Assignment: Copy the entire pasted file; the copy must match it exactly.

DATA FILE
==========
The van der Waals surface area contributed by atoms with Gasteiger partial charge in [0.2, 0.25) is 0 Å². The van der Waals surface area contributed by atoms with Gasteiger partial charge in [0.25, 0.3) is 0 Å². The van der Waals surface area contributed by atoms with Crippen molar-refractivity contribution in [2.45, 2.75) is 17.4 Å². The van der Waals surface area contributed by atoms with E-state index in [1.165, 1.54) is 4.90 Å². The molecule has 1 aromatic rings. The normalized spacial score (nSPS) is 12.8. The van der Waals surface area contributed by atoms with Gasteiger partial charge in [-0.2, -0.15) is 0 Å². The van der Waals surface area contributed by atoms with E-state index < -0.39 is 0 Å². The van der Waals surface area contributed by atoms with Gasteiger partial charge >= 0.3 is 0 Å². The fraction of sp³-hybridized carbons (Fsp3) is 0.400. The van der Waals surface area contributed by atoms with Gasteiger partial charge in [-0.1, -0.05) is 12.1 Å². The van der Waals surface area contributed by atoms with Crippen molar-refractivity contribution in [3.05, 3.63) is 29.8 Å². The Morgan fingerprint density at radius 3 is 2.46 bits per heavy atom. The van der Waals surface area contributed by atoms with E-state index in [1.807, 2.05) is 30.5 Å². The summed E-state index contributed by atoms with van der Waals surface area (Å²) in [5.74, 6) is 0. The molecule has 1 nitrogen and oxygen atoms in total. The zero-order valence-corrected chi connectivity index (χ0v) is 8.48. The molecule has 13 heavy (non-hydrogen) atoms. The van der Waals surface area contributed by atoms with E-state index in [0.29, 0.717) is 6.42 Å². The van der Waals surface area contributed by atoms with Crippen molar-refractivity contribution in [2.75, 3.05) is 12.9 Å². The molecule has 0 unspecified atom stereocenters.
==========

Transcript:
The van der Waals surface area contributed by atoms with Gasteiger partial charge in [0.2, 0.25) is 0 Å². The van der Waals surface area contributed by atoms with Gasteiger partial charge in [0.25, 0.3) is 0 Å². The van der Waals surface area contributed by atoms with Crippen molar-refractivity contribution in [2.45, 2.75) is 17.4 Å². The van der Waals surface area contributed by atoms with E-state index in [1.165, 1.54) is 4.90 Å². The molecule has 1 aromatic rings. The normalized spacial score (nSPS) is 12.8. The van der Waals surface area contributed by atoms with Gasteiger partial charge in [-0.2, -0.15) is 0 Å². The van der Waals surface area contributed by atoms with E-state index < -0.39 is 0 Å². The van der Waals surface area contributed by atoms with Gasteiger partial charge >= 0.3 is 0 Å². The fraction of sp³-hybridized carbons (Fsp3) is 0.400. The van der Waals surface area contributed by atoms with Gasteiger partial charge in [-0.1, -0.05) is 12.1 Å². The van der Waals surface area contributed by atoms with Crippen molar-refractivity contribution in [3.05, 3.63) is 29.8 Å². The Morgan fingerprint density at radius 3 is 2.46 bits per heavy atom. The van der Waals surface area contributed by atoms with E-state index in [1.807, 2.05) is 30.5 Å². The summed E-state index contributed by atoms with van der Waals surface area (Å²) in [5.74, 6) is 0. The molecule has 1 nitrogen and oxygen atoms in total. The zero-order valence-corrected chi connectivity index (χ0v) is 8.48. The molecule has 13 heavy (non-hydrogen) atoms. The van der Waals surface area contributed by atoms with E-state index in [0.29, 0.717) is 6.42 Å². The van der Waals surface area contributed by atoms with Crippen molar-refractivity contribution in [2.75, 3.05) is 12.9 Å². The molecule has 0 unspecified atom stereocenters.